South Dakota’s Noem, Thune face challengers running to right

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SIOUX FALLS, S.D. (AP) — South Dakota Gov. Kristi Noem has parlayed popularity with Republicans for her hands-off approach to pandemic restrictions into national prominence. But that hasn’t insulated her from criticism — and a primary challenger — from the right in the reliably conservative state.

Noem will look to show her strength with Republican voters in Tuesday’s primary against state Rep. Steve Haugaard, a former state House speaker who has accused Noem of using the governor’s office to mount a 2024 White House bid.

Noem has used this election fundraising cycle to collect a record amount of money for a South Dakota gubernatorial candidate — bringing in more than $15 million from a series of fundraisers all over the country.

The first-term governor will be hoping for a big primary victory before heading into a general election contest against Democratic state Rep. Jamie Smith, who did not face a primary challenger.

U.S. Sen. John Thune, the No. 2 Republican in the chamber, is facing two primary challengers who joined the race after Thune drew the ire of former President Donald Trump. Trump speculated the senator’s career was “over” after he made public statements dismissing the former president’s lies about widespread voter fraud in the 2020 election.

One candidate, Mark Mowry, was among the crowd that demonstrated near the U.S. Capitol on Jan. 6. The other challenger, Bruce Whalen, ran for Congress in 2006 but lost the general election in a landslide.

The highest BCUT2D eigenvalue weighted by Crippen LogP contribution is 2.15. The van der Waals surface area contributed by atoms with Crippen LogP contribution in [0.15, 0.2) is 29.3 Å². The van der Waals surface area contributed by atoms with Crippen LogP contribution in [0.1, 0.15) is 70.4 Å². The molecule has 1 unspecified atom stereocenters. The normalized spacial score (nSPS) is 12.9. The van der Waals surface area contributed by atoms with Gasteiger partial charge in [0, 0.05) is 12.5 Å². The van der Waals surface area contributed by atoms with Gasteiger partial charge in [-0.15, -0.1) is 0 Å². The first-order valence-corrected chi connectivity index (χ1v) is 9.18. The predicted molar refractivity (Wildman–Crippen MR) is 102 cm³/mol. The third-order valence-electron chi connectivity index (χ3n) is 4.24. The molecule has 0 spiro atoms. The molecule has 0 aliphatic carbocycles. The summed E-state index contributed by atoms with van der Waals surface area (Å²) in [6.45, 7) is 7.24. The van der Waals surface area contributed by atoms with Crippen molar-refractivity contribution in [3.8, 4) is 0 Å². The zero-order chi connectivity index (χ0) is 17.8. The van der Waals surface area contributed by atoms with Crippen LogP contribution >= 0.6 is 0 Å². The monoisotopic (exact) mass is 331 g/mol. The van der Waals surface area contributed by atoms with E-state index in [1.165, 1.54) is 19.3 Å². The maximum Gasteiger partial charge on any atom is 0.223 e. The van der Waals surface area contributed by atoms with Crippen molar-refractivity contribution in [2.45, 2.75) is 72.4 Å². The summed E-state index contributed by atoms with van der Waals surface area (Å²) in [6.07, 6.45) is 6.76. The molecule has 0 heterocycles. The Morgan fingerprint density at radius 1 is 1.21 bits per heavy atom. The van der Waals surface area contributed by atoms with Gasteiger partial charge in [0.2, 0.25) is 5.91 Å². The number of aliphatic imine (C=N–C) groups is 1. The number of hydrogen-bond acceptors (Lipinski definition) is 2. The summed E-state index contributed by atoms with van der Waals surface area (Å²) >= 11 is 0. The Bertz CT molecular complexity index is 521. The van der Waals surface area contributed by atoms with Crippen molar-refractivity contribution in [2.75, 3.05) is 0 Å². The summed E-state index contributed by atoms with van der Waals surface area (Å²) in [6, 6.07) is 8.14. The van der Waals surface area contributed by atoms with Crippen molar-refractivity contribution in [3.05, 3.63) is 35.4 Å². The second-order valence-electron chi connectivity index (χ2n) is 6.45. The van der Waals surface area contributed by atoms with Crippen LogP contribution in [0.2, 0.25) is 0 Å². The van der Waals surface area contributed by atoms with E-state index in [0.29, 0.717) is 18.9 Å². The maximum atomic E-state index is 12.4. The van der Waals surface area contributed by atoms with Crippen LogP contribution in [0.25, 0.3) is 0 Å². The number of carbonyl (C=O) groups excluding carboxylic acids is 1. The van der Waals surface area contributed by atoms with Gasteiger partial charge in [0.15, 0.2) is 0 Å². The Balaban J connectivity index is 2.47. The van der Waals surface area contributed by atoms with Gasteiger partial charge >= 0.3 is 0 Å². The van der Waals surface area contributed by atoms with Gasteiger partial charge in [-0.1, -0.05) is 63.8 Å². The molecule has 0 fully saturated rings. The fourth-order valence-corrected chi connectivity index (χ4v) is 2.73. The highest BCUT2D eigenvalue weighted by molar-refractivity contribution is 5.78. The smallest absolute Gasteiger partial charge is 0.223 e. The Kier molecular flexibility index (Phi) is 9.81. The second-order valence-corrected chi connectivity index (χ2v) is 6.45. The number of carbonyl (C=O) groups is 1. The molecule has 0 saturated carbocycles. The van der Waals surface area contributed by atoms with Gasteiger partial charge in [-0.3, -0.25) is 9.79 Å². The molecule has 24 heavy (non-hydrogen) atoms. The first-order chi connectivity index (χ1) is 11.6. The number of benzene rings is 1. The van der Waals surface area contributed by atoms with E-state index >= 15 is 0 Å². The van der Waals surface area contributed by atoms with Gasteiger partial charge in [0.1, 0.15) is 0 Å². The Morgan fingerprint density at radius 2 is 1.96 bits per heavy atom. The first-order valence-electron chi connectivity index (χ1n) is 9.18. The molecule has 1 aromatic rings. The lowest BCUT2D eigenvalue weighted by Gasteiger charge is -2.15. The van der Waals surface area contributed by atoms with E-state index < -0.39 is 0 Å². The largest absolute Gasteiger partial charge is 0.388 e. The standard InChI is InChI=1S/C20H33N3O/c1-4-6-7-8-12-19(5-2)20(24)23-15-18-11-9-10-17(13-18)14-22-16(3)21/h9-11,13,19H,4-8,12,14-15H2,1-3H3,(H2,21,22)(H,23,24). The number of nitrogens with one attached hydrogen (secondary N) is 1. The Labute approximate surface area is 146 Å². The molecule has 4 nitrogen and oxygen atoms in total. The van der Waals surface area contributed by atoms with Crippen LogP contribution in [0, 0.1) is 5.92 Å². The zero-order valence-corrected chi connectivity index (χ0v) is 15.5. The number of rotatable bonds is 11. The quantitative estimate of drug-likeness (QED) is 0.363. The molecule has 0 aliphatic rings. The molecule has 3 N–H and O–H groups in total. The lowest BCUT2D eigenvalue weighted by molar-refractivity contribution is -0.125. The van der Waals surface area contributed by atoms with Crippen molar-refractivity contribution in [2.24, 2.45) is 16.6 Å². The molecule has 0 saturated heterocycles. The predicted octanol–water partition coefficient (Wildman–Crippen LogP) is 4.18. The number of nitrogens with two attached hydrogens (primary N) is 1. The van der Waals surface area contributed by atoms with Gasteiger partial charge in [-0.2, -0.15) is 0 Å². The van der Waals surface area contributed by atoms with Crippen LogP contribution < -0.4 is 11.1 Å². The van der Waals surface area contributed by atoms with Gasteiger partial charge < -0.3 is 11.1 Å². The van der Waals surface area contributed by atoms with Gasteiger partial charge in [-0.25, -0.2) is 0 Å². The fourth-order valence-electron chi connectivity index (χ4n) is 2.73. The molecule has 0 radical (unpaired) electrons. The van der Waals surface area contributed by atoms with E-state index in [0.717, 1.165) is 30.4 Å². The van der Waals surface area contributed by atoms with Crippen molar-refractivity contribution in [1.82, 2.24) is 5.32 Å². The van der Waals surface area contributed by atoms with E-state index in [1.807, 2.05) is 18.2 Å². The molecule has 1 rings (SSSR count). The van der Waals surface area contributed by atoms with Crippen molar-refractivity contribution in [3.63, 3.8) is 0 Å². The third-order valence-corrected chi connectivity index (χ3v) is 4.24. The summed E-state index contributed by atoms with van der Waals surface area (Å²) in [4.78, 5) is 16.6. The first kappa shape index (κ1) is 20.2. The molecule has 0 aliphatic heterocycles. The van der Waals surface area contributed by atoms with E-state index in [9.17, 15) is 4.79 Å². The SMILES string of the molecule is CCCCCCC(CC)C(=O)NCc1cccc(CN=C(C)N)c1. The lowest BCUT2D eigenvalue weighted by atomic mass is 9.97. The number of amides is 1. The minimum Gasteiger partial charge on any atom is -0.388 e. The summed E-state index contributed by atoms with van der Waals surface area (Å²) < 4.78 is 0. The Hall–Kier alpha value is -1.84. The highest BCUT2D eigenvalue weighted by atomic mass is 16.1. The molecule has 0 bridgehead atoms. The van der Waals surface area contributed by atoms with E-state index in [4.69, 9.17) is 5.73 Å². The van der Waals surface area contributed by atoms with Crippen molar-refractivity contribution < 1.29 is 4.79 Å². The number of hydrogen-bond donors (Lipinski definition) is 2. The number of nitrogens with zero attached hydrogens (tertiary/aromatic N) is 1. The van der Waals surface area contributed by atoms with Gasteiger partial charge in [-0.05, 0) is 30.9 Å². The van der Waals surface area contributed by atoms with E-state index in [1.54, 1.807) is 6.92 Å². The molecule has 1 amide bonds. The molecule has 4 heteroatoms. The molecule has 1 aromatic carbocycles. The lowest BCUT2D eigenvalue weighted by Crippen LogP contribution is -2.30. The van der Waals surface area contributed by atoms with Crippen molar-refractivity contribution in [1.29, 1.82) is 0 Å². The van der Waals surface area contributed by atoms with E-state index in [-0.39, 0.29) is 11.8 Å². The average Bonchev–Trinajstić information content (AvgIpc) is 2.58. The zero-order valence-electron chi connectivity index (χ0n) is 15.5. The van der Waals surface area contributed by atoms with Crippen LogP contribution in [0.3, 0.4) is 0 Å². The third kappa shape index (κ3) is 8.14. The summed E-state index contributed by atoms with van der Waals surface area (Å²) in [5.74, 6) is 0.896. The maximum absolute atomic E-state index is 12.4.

Neither of the challengers is well-funded or well-known in the state, and in a sign that Thune could be positioned for victory, Trump has steered clear of South Dakota.

Thune is a longtime fixture as the state GOP’s elder statesman, and if he wins reelection to a fourth term, he is a likely pick to succeed Mitch McConnell as Senate Republican leader.

Republican U.S. Rep. Dusty Johnson is facing a primary challenge from state lawmaker Taffy Howard for the state’s lone House spot. The $300,000 her campaign has raised has been dwarfed by Johnson’s $1.8 million.

The congressman has taken a measured approach on most issues and has touted his work with a bipartisan group of lawmakers called the Problem Solvers Caucus. Howard has tried to challenge him from the right, creating a primary race that will show just how strong the more extreme wing of the Republican Party has grown in South Dakota.

That intraparty conflict has been fought across a slate of legislative primary races where Republicans have launched attack ads against each other. Establishment Republicans are trying to weed out a group of contrarian lawmakers who have pushed the Legislature further right.

Primary voters will also decide on an amendment to the state constitution, proposed by Republican lawmakers, that would make it more difficult to pass ballot initiatives that raise taxes or spend public funds. The proposal would place a 60% vote threshold on ballot measures to raise taxes or spend more than $10 million within five years of enactment.

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